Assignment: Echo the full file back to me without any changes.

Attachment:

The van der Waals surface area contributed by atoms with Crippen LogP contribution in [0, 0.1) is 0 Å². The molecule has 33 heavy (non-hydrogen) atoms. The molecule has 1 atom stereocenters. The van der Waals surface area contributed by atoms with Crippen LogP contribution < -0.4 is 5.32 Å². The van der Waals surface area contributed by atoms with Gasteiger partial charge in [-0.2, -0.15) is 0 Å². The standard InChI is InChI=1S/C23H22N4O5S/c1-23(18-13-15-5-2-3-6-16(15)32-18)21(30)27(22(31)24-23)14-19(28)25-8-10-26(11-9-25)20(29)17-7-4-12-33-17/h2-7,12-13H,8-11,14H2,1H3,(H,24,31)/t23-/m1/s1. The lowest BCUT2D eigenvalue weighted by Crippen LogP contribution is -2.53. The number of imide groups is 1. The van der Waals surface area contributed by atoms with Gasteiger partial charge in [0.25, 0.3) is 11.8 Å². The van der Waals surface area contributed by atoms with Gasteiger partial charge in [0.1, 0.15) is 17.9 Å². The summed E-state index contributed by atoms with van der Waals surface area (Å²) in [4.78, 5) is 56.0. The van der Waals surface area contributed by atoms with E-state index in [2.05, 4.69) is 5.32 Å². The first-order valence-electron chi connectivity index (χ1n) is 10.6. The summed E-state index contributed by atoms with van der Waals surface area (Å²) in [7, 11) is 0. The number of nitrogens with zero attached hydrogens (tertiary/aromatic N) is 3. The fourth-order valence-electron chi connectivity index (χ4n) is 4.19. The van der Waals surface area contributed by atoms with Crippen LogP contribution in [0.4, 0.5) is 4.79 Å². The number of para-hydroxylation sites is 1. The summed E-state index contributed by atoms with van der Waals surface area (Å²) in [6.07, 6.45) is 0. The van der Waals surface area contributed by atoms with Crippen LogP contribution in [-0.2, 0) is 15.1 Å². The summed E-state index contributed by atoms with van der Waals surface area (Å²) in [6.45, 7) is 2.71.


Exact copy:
The van der Waals surface area contributed by atoms with Crippen LogP contribution in [0, 0.1) is 0 Å². The molecule has 33 heavy (non-hydrogen) atoms. The molecule has 1 atom stereocenters. The van der Waals surface area contributed by atoms with Crippen LogP contribution < -0.4 is 5.32 Å². The van der Waals surface area contributed by atoms with Gasteiger partial charge in [-0.2, -0.15) is 0 Å². The standard InChI is InChI=1S/C23H22N4O5S/c1-23(18-13-15-5-2-3-6-16(15)32-18)21(30)27(22(31)24-23)14-19(28)25-8-10-26(11-9-25)20(29)17-7-4-12-33-17/h2-7,12-13H,8-11,14H2,1H3,(H,24,31)/t23-/m1/s1. The lowest BCUT2D eigenvalue weighted by Crippen LogP contribution is -2.53. The number of imide groups is 1. The van der Waals surface area contributed by atoms with Gasteiger partial charge in [0.25, 0.3) is 11.8 Å². The van der Waals surface area contributed by atoms with Gasteiger partial charge in [0.1, 0.15) is 17.9 Å². The summed E-state index contributed by atoms with van der Waals surface area (Å²) in [4.78, 5) is 56.0. The van der Waals surface area contributed by atoms with E-state index in [2.05, 4.69) is 5.32 Å². The first-order valence-electron chi connectivity index (χ1n) is 10.6. The summed E-state index contributed by atoms with van der Waals surface area (Å²) in [7, 11) is 0. The number of nitrogens with zero attached hydrogens (tertiary/aromatic N) is 3. The fourth-order valence-electron chi connectivity index (χ4n) is 4.19. The van der Waals surface area contributed by atoms with Crippen LogP contribution in [0.4, 0.5) is 4.79 Å². The number of para-hydroxylation sites is 1. The summed E-state index contributed by atoms with van der Waals surface area (Å²) in [6.07, 6.45) is 0. The van der Waals surface area contributed by atoms with Crippen LogP contribution in [-0.2, 0) is 15.1 Å². The summed E-state index contributed by atoms with van der Waals surface area (Å²) in [6.45, 7) is 2.71.